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Jury orders San Francisco Marriott Marquis to pay $20 million in disability lawsuit

PIX Now Afternoon Edition 9-22-23
PIX Now Afternoon Edition 9-22-23 06:01

SAN FRANCISCO - The Marriott Marquis hotel in San Francisco is on the hook for $20 million after a jury found it failed to accommodate an employee's disability. 

After a 13-day trial in San Francisco Superior Court, the jury on Tuesday found hotel managers failed to make reasonable accommodations for the disability of Daniel Callahan, a long-time concierge, and also failed to participate in a timely, good-faith process to determine if such accommodations could be made.

"This intelligent, diligent and hard-working jury saw through Marriott's bogus attacks on Mr. Callahan, who was a great employee for decades," said Callahan's lawyer David deRubertis.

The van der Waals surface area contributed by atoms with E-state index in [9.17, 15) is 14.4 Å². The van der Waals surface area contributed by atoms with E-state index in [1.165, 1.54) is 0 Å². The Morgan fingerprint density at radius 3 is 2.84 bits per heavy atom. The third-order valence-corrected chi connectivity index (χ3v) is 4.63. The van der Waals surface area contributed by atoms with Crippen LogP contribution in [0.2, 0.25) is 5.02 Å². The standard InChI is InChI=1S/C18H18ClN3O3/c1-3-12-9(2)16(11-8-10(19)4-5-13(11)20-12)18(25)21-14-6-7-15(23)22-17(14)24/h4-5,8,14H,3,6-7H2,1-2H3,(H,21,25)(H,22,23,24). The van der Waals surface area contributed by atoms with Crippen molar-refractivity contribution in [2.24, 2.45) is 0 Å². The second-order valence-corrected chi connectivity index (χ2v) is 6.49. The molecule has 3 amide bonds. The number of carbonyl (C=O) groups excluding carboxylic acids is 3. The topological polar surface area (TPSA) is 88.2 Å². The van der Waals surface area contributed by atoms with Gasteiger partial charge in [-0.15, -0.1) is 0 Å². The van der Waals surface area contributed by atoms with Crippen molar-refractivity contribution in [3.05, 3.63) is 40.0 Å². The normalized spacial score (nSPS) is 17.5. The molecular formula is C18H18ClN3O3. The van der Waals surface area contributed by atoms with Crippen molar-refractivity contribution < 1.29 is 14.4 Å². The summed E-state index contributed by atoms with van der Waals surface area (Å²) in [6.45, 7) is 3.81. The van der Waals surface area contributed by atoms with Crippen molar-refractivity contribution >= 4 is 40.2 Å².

Callahan worked for the hotel for nearly 30 years, even after suffering a spinal cord injury in 2014 that required him to use a cane and prosthetic device, according to his lawsuit.

For a few years, he was able to assist hotel guests while alternating between sitting and standing at his workstation, but was unable to do so following a 2019 renovation project that altered the area, according to the suit.

Callahan made repeated unsuccessful attempts to get hotel managers to address the problem but finally left the job in September 2019 after his doctors determined it was no longer medically possible for him to stay on the job without changes to his work area.
The jury awarded Callahan $5 million in pain and suffering damages and $15 million in punitive damages.

Lawyers for Marriott didn't immediately return a request for comment. 

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